Editorial: Astrodome is still important to Houston
Our very own “Eighth Wonder of the World” has been saved by, of all things, a plan to build a subterranean parking garage.
We ask that the Harris County Commissioners Court consider the Astrodome’s history when deciding what to do with it. The structure, which opened in 1965, saw Mickey Mantle’s first home run in an indoor park, Muhammad Ali fight in 1966 and so many of Nolan Ryan’s incredible pitching performances. It deserves to be reinvented into something more than a parking garage.
This monument, still a staple of Houston despite its vacancy, was built because of people like Roy Hofheinz — people who wanted to see the city make money and innovate the sport of baseball.
The Astrodome did that and much more. It housed acts like Elvis and The Supremes and, in its heyday, was one of the world’s most well-known points of interest. We must find a way to honor this history by not tearing it down to build more parking spaces.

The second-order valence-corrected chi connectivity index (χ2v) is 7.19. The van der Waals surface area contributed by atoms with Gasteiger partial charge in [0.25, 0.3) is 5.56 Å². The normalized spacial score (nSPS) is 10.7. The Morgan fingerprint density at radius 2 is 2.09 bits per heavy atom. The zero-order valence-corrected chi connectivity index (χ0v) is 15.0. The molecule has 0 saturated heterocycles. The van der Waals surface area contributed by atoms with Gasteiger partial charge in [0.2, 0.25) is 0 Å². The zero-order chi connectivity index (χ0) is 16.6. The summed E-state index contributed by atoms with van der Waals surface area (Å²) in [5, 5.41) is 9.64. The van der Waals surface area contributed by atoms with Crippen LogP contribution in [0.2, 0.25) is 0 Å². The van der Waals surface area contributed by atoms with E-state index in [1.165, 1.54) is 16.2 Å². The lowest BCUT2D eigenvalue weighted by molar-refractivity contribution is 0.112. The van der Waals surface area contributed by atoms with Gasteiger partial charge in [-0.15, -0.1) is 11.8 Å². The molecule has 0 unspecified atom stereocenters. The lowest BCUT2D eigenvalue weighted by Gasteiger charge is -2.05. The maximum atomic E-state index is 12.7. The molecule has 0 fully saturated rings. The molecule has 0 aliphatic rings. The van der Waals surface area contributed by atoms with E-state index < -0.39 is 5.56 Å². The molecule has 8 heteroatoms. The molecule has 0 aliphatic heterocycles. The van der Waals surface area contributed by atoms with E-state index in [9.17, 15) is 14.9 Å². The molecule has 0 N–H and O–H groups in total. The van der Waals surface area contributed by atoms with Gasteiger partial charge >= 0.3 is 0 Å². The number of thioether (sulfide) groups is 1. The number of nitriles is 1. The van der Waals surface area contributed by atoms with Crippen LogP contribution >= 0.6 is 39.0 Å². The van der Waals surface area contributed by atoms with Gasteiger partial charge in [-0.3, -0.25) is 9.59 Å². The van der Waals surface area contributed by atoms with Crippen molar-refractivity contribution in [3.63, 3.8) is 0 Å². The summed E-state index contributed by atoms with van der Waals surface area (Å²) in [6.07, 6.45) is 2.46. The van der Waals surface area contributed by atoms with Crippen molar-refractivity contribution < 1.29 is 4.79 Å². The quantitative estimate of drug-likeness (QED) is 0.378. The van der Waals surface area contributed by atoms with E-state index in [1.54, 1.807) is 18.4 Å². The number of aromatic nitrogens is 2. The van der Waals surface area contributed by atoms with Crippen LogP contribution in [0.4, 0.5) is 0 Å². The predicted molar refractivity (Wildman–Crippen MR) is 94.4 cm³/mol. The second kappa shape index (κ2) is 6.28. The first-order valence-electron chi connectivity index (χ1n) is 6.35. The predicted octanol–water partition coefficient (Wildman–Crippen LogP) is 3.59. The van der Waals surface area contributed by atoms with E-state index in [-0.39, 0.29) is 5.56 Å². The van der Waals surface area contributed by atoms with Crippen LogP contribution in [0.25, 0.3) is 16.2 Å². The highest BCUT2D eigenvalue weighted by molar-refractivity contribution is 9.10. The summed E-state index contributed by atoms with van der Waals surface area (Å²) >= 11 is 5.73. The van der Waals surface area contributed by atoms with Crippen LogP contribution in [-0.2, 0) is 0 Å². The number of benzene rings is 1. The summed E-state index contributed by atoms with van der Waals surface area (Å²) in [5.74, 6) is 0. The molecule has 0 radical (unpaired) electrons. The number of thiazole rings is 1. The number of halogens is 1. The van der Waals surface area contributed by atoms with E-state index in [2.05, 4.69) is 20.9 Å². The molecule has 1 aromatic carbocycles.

The $105 million project will raise the floor of the dome by two levels, up to ground level, and provide 1,400 parking spaces beneath the dome. This allows the dome above to have multiple purposes.
The Harris County Commissioners Court should honor the dome that sheltered 25,000 people affected by Hurricane Katrina.
Despite the tear-down society we live in today, we must stand firm and not deconstruct the Astrodome to respect it. The current plan leaves no guarantee for the dome level, so there is still a question about what will be done to the main floor.
We must save the Astrodome and preserve one of our city’s most important and historic landmarks. Allowing the dome to be torn down and turned into a giant parking garage would be a sad ending to a proud book — that is not what the Astrodome has represented since its inception.
Let’s continue the proud tradition of the Astrodome by reinventing it into something we can be proud of and enjoy. A for-profit parking garage will leave the history of the dome in the the dust of its ruins.